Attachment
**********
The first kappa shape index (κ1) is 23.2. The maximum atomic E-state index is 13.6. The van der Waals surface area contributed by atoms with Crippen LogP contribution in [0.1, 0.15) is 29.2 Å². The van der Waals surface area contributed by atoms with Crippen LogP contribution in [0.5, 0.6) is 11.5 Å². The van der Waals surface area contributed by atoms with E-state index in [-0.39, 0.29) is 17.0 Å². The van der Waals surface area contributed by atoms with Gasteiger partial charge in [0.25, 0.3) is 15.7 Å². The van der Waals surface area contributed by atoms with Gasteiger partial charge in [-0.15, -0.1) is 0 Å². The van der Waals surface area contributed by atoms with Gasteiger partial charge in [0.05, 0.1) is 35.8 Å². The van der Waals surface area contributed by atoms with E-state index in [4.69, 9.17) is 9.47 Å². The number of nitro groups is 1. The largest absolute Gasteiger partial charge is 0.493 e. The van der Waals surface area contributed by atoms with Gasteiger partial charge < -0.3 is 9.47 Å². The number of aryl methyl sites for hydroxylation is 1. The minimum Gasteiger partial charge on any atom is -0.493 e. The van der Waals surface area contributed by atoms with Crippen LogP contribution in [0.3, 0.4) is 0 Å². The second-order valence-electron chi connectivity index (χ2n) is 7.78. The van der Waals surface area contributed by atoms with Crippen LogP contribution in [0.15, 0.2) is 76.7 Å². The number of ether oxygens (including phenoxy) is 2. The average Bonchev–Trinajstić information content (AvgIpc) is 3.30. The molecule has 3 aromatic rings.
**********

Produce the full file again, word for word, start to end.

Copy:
The first kappa shape index (κ1) is 23.2. The maximum atomic E-state index is 13.6. The van der Waals surface area contributed by atoms with Crippen LogP contribution in [0.1, 0.15) is 29.2 Å². The van der Waals surface area contributed by atoms with Crippen LogP contribution in [0.5, 0.6) is 11.5 Å². The van der Waals surface area contributed by atoms with E-state index in [-0.39, 0.29) is 17.0 Å². The van der Waals surface area contributed by atoms with Gasteiger partial charge in [0.25, 0.3) is 15.7 Å². The van der Waals surface area contributed by atoms with Gasteiger partial charge in [-0.15, -0.1) is 0 Å². The van der Waals surface area contributed by atoms with Gasteiger partial charge in [0.05, 0.1) is 35.8 Å². The van der Waals surface area contributed by atoms with E-state index in [4.69, 9.17) is 9.47 Å². The number of nitro groups is 1. The largest absolute Gasteiger partial charge is 0.493 e. The van der Waals surface area contributed by atoms with Gasteiger partial charge < -0.3 is 9.47 Å². The number of aryl methyl sites for hydroxylation is 1. The minimum Gasteiger partial charge on any atom is -0.493 e. The van der Waals surface area contributed by atoms with Crippen LogP contribution in [0.3, 0.4) is 0 Å². The second-order valence-electron chi connectivity index (χ2n) is 7.78. The van der Waals surface area contributed by atoms with Crippen LogP contribution in [0.15, 0.2) is 76.7 Å². The number of ether oxygens (including phenoxy) is 2. The average Bonchev–Trinajstić information content (AvgIpc) is 3.30. The molecule has 3 aromatic rings.